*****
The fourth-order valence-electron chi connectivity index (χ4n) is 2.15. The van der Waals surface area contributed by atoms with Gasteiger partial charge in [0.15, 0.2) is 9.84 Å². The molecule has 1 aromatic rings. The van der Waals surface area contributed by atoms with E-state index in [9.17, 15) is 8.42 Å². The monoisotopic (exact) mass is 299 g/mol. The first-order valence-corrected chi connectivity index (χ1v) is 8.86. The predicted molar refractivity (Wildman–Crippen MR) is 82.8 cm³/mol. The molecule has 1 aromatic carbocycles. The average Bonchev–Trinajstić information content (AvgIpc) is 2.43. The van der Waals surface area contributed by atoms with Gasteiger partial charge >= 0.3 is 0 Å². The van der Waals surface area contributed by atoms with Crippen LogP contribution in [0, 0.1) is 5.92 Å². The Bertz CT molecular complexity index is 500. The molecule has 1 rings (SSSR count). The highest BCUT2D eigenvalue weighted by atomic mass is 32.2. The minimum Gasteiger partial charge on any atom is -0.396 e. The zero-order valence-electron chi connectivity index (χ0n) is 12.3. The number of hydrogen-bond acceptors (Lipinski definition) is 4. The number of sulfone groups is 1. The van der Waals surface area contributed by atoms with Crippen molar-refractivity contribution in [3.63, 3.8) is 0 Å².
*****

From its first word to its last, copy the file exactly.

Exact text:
The fourth-order valence-electron chi connectivity index (χ4n) is 2.15. The van der Waals surface area contributed by atoms with Gasteiger partial charge in [0.15, 0.2) is 9.84 Å². The molecule has 1 aromatic rings. The van der Waals surface area contributed by atoms with E-state index in [9.17, 15) is 8.42 Å². The monoisotopic (exact) mass is 299 g/mol. The first-order valence-corrected chi connectivity index (χ1v) is 8.86. The predicted molar refractivity (Wildman–Crippen MR) is 82.8 cm³/mol. The molecule has 1 aromatic carbocycles. The average Bonchev–Trinajstić information content (AvgIpc) is 2.43. The van der Waals surface area contributed by atoms with Gasteiger partial charge >= 0.3 is 0 Å². The van der Waals surface area contributed by atoms with Crippen LogP contribution in [0, 0.1) is 5.92 Å². The Bertz CT molecular complexity index is 500. The molecule has 1 rings (SSSR count). The highest BCUT2D eigenvalue weighted by atomic mass is 32.2. The minimum Gasteiger partial charge on any atom is -0.396 e. The zero-order valence-electron chi connectivity index (χ0n) is 12.3. The number of hydrogen-bond acceptors (Lipinski definition) is 4. The number of sulfone groups is 1. The van der Waals surface area contributed by atoms with Crippen molar-refractivity contribution in [3.63, 3.8) is 0 Å².